I also learned that if you can do twill, you can do any size houndstooth [or (ahem) check] on 4 shafts or more. Initially, I just did 43214321 threading and wove 12, 23, 34, 14. Initially I thought I could only do 4 x 4 check on my 4-shaft loom as most 4-shaft houndstooth weaving draft only showed 4 x 4 check. I then realized that the size of the check is solely determined by the number of threads of each colour are warped and woven.

I like the way weaving (done consistently) looks so even and orderly. I think several cushions and pillows in the house are going to get some makeovers with the fabric I'm going to be weaving in the future. And I'm getting much faster winding the warp and dressing the loom. I did all of this last night including twisting all the fringes on one end and a few on the other - finishing up this morning.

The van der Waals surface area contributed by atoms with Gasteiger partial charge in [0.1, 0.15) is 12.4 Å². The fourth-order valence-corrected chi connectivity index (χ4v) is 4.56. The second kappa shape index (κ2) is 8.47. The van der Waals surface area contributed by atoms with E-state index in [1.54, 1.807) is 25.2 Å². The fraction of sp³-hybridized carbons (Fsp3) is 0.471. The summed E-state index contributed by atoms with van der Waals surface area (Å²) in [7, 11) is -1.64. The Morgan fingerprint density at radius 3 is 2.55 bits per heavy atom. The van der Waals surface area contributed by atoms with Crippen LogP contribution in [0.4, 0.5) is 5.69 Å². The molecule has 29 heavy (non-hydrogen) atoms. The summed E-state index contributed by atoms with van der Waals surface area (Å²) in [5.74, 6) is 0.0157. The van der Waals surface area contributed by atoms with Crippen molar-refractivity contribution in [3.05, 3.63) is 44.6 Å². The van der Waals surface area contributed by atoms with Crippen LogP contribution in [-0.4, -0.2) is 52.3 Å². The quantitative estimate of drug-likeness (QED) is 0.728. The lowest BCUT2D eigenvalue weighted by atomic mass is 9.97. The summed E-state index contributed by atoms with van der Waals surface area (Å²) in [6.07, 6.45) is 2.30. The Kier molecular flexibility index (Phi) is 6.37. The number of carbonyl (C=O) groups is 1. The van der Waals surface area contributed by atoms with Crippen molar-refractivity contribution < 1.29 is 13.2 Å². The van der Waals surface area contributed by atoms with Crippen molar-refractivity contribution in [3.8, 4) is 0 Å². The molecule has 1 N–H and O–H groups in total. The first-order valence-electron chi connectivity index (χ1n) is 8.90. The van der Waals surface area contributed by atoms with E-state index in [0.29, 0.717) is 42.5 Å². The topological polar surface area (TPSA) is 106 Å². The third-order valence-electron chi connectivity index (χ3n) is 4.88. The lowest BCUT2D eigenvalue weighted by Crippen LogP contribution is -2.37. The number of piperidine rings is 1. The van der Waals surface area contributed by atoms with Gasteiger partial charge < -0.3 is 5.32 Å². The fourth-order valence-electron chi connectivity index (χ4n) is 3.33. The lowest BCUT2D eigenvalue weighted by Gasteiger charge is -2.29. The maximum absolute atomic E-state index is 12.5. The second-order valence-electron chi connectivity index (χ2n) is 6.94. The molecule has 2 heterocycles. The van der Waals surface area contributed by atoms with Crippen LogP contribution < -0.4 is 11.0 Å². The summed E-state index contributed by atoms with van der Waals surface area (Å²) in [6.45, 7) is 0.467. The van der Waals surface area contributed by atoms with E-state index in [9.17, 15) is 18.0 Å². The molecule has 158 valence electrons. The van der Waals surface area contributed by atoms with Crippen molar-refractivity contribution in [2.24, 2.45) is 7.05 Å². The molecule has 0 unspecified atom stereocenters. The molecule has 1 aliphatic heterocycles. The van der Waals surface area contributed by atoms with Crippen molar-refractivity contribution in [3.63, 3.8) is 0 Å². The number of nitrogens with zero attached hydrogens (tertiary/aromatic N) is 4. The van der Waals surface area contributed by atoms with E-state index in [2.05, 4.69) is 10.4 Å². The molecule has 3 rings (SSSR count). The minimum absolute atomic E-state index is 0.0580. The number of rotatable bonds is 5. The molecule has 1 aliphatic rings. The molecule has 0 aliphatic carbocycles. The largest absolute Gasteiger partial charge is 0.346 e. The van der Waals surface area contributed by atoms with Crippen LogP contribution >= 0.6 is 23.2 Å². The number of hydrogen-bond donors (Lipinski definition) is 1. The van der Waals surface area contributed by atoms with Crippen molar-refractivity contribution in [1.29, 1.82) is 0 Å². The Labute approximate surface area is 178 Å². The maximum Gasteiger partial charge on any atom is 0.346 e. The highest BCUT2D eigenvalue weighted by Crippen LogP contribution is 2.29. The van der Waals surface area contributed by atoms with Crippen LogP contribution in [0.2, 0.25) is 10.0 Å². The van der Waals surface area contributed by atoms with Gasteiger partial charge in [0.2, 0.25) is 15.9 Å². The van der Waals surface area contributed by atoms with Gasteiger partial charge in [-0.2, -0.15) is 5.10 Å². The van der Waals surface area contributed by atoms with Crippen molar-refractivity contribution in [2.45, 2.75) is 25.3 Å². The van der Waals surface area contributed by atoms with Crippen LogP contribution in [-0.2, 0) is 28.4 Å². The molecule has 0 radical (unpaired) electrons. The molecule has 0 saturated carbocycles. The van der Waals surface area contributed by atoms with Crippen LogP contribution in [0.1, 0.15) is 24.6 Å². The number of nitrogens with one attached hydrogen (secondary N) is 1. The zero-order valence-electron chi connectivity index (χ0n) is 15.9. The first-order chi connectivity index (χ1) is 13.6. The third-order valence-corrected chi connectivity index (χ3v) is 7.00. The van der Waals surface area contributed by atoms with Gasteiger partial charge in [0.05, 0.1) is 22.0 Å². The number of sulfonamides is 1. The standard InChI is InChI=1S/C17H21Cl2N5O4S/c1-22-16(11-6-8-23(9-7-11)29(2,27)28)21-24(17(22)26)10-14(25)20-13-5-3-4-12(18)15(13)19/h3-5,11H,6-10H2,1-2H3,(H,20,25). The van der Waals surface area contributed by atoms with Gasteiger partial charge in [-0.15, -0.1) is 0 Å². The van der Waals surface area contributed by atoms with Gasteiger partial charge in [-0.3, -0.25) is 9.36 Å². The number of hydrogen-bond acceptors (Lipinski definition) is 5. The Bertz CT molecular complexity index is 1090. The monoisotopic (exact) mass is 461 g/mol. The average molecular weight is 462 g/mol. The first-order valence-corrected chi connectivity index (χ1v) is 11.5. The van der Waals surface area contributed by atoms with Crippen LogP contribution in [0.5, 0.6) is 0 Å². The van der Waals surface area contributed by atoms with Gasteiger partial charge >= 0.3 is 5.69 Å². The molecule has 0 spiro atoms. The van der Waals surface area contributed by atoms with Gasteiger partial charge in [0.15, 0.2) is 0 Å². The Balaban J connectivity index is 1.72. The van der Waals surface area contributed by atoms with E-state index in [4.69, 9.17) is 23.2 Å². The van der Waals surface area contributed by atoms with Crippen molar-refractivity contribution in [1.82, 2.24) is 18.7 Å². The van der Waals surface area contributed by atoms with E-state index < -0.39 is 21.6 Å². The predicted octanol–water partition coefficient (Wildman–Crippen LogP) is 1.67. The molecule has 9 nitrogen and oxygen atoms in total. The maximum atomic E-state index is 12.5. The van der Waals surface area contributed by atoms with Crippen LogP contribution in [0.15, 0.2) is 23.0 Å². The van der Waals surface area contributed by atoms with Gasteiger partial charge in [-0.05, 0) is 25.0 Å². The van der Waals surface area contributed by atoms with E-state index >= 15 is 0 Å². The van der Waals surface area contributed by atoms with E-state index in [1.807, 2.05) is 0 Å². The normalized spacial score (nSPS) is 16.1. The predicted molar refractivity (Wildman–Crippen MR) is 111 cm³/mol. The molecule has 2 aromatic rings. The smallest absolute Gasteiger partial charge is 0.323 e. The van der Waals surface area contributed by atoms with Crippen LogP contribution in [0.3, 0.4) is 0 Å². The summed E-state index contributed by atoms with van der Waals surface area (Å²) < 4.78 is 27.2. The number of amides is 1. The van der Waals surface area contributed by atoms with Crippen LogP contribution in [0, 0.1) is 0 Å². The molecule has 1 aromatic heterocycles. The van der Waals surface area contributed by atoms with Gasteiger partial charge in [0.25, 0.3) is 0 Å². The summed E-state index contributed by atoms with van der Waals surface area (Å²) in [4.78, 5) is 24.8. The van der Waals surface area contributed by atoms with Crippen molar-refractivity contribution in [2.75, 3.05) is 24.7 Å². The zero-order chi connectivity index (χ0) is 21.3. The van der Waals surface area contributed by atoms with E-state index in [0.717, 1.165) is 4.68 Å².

The learning curve in weaving is pretty steep. I learn so much from every project I do. I don't think the quality is yet there for gifting of the projects but I'm having a lot of fun with my experiments.

Saturday, 10 October 2015

Just Don't Look Too Closely...

I finished weaving on the second warp. It was only 2 yards long so I only did 4 dishcloth-sized pieces.

But first, I hemmed the pieces from the first warp. This tabby piece (plain weave) is one of the two I am willing to show.

The warp was some white linen I found in my stash but I miscalculated and didn't have enough threads per inch. The weft is some pink cotton (2 shots) alternating with a shot of the beige linen/hemp? fibre. All of the pieces have been machine washed on delicate and line dried.

The first photo really shows how little the fabric draws in with tabby. When calculating how many threads you'll warp, one needs to not only take the natural shrinkage of the fibre into account but also how much the style of weaving draws the sides in.